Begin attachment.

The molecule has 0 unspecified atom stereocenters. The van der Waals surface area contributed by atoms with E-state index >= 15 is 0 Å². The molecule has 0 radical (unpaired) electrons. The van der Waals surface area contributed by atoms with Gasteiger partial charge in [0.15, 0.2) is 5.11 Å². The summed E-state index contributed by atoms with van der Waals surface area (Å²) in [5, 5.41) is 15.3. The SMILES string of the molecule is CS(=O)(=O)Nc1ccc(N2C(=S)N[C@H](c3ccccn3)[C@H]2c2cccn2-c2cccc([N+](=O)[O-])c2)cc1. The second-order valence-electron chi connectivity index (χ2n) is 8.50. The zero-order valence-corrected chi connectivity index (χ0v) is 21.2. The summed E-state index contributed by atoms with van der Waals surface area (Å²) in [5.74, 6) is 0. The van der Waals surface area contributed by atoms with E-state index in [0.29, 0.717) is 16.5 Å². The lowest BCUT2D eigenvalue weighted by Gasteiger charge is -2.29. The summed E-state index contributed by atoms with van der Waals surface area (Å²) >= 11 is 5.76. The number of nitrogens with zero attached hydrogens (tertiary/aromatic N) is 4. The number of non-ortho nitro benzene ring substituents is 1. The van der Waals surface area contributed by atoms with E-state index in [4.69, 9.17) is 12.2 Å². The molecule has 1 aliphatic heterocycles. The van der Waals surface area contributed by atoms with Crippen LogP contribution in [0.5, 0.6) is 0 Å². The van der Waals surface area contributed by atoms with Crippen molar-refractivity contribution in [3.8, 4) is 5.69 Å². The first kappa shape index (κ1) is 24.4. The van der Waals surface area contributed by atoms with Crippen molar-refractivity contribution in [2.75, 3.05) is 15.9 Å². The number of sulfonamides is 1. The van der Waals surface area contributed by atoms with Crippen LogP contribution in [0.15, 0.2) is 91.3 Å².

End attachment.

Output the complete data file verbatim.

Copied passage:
The molecule has 0 unspecified atom stereocenters. The van der Waals surface area contributed by atoms with E-state index >= 15 is 0 Å². The molecule has 0 radical (unpaired) electrons. The van der Waals surface area contributed by atoms with Gasteiger partial charge in [0.15, 0.2) is 5.11 Å². The summed E-state index contributed by atoms with van der Waals surface area (Å²) in [5, 5.41) is 15.3. The SMILES string of the molecule is CS(=O)(=O)Nc1ccc(N2C(=S)N[C@H](c3ccccn3)[C@H]2c2cccn2-c2cccc([N+](=O)[O-])c2)cc1. The second-order valence-electron chi connectivity index (χ2n) is 8.50. The zero-order valence-corrected chi connectivity index (χ0v) is 21.2. The summed E-state index contributed by atoms with van der Waals surface area (Å²) in [5.74, 6) is 0. The van der Waals surface area contributed by atoms with E-state index in [0.29, 0.717) is 16.5 Å². The lowest BCUT2D eigenvalue weighted by Gasteiger charge is -2.29. The summed E-state index contributed by atoms with van der Waals surface area (Å²) >= 11 is 5.76. The number of nitrogens with zero attached hydrogens (tertiary/aromatic N) is 4. The number of non-ortho nitro benzene ring substituents is 1. The van der Waals surface area contributed by atoms with E-state index in [4.69, 9.17) is 12.2 Å². The molecule has 1 aliphatic heterocycles. The van der Waals surface area contributed by atoms with Crippen LogP contribution in [0.5, 0.6) is 0 Å². The van der Waals surface area contributed by atoms with Crippen molar-refractivity contribution in [3.8, 4) is 5.69 Å². The first kappa shape index (κ1) is 24.4. The van der Waals surface area contributed by atoms with Crippen molar-refractivity contribution in [2.75, 3.05) is 15.9 Å². The number of sulfonamides is 1. The van der Waals surface area contributed by atoms with Crippen LogP contribution in [0.15, 0.2) is 91.3 Å².